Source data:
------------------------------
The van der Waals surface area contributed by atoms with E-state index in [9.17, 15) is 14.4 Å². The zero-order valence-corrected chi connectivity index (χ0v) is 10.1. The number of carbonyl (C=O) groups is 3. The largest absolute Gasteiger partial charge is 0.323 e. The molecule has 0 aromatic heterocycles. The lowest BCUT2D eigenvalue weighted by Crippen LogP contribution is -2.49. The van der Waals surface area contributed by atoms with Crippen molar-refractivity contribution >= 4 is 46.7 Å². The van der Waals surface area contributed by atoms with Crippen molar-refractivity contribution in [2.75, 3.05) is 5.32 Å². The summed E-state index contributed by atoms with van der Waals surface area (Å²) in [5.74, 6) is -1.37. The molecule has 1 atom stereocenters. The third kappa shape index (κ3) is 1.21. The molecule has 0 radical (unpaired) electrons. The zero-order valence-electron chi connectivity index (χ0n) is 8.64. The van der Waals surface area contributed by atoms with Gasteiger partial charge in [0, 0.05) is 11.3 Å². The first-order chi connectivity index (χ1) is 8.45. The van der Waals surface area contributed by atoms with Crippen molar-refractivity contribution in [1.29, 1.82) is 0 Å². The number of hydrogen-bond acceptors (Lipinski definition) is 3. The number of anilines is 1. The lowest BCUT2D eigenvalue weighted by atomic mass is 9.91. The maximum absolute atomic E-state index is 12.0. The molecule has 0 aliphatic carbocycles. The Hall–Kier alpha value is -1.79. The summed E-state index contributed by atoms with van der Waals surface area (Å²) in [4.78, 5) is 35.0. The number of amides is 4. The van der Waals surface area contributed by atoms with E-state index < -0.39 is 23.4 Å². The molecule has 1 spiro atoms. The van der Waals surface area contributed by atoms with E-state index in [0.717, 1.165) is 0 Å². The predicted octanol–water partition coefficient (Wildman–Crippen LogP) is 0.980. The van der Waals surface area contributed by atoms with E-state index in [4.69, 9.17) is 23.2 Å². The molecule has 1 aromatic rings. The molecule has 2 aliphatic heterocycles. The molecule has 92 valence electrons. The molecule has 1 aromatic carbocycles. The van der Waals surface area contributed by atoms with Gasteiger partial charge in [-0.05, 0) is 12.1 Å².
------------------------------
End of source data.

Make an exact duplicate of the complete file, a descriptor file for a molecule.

The van der Waals surface area contributed by atoms with E-state index in [9.17, 15) is 14.4 Å². The zero-order valence-corrected chi connectivity index (χ0v) is 10.1. The number of carbonyl (C=O) groups is 3. The largest absolute Gasteiger partial charge is 0.323 e. The molecule has 0 aromatic heterocycles. The lowest BCUT2D eigenvalue weighted by Crippen LogP contribution is -2.49. The van der Waals surface area contributed by atoms with Crippen molar-refractivity contribution >= 4 is 46.7 Å². The van der Waals surface area contributed by atoms with Crippen molar-refractivity contribution in [2.75, 3.05) is 5.32 Å². The summed E-state index contributed by atoms with van der Waals surface area (Å²) in [5.74, 6) is -1.37. The molecule has 1 atom stereocenters. The third kappa shape index (κ3) is 1.21. The molecule has 0 radical (unpaired) electrons. The zero-order valence-electron chi connectivity index (χ0n) is 8.64. The van der Waals surface area contributed by atoms with Gasteiger partial charge in [0, 0.05) is 11.3 Å². The first-order chi connectivity index (χ1) is 8.45. The van der Waals surface area contributed by atoms with Crippen molar-refractivity contribution in [1.29, 1.82) is 0 Å². The number of hydrogen-bond acceptors (Lipinski definition) is 3. The number of anilines is 1. The lowest BCUT2D eigenvalue weighted by atomic mass is 9.91. The maximum absolute atomic E-state index is 12.0. The molecule has 0 aliphatic carbocycles. The Hall–Kier alpha value is -1.79. The summed E-state index contributed by atoms with van der Waals surface area (Å²) in [4.78, 5) is 35.0. The number of amides is 4. The van der Waals surface area contributed by atoms with E-state index < -0.39 is 23.4 Å². The molecule has 1 spiro atoms. The van der Waals surface area contributed by atoms with E-state index in [0.717, 1.165) is 0 Å². The predicted octanol–water partition coefficient (Wildman–Crippen LogP) is 0.980. The van der Waals surface area contributed by atoms with E-state index in [4.69, 9.17) is 23.2 Å². The molecule has 1 aromatic rings. The molecule has 2 aliphatic heterocycles. The molecule has 92 valence electrons. The molecule has 1 aromatic carbocycles. The van der Waals surface area contributed by atoms with Gasteiger partial charge in [-0.05, 0) is 12.1 Å².